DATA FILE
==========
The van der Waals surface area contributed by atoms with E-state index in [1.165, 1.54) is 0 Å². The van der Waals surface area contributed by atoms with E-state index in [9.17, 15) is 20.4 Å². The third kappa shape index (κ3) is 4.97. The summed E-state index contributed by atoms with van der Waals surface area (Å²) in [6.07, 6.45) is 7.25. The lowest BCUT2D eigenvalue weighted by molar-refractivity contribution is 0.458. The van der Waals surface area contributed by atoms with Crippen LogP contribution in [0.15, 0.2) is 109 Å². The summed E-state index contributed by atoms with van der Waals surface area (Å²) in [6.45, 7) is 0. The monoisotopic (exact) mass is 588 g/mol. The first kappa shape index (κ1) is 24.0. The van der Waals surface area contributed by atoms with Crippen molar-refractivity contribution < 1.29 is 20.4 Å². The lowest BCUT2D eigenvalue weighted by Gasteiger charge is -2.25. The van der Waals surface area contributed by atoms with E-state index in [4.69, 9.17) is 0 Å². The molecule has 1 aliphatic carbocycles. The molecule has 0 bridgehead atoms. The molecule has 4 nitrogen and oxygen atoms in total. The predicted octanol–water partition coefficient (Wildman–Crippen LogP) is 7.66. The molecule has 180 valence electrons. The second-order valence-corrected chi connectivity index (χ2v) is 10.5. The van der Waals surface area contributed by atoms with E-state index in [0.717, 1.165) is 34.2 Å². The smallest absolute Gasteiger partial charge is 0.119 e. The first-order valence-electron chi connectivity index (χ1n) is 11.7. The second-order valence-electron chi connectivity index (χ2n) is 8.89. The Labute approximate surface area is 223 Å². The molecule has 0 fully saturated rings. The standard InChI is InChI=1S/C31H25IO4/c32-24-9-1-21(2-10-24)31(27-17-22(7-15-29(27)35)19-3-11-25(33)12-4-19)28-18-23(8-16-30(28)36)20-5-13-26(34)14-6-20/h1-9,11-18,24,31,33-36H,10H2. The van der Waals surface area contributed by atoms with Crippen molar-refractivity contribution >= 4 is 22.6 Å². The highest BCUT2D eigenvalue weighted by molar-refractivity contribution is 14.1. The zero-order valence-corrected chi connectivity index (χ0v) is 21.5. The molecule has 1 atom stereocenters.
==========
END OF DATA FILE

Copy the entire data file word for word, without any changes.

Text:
The van der Waals surface area contributed by atoms with E-state index in [1.165, 1.54) is 0 Å². The van der Waals surface area contributed by atoms with E-state index in [9.17, 15) is 20.4 Å². The third kappa shape index (κ3) is 4.97. The summed E-state index contributed by atoms with van der Waals surface area (Å²) in [6.07, 6.45) is 7.25. The lowest BCUT2D eigenvalue weighted by molar-refractivity contribution is 0.458. The van der Waals surface area contributed by atoms with Crippen LogP contribution in [0.15, 0.2) is 109 Å². The summed E-state index contributed by atoms with van der Waals surface area (Å²) in [6.45, 7) is 0. The monoisotopic (exact) mass is 588 g/mol. The first kappa shape index (κ1) is 24.0. The van der Waals surface area contributed by atoms with Crippen molar-refractivity contribution < 1.29 is 20.4 Å². The lowest BCUT2D eigenvalue weighted by Gasteiger charge is -2.25. The van der Waals surface area contributed by atoms with E-state index in [4.69, 9.17) is 0 Å². The molecule has 1 aliphatic carbocycles. The molecule has 0 bridgehead atoms. The molecule has 4 nitrogen and oxygen atoms in total. The predicted octanol–water partition coefficient (Wildman–Crippen LogP) is 7.66. The molecule has 180 valence electrons. The second-order valence-corrected chi connectivity index (χ2v) is 10.5. The van der Waals surface area contributed by atoms with E-state index in [0.717, 1.165) is 34.2 Å². The smallest absolute Gasteiger partial charge is 0.119 e. The first-order valence-electron chi connectivity index (χ1n) is 11.7. The second-order valence-electron chi connectivity index (χ2n) is 8.89. The Labute approximate surface area is 223 Å². The molecule has 0 fully saturated rings. The standard InChI is InChI=1S/C31H25IO4/c32-24-9-1-21(2-10-24)31(27-17-22(7-15-29(27)35)19-3-11-25(33)12-4-19)28-18-23(8-16-30(28)36)20-5-13-26(34)14-6-20/h1-9,11-18,24,31,33-36H,10H2. The van der Waals surface area contributed by atoms with Crippen molar-refractivity contribution >= 4 is 22.6 Å². The highest BCUT2D eigenvalue weighted by molar-refractivity contribution is 14.1. The zero-order valence-corrected chi connectivity index (χ0v) is 21.5. The molecule has 1 atom stereocenters.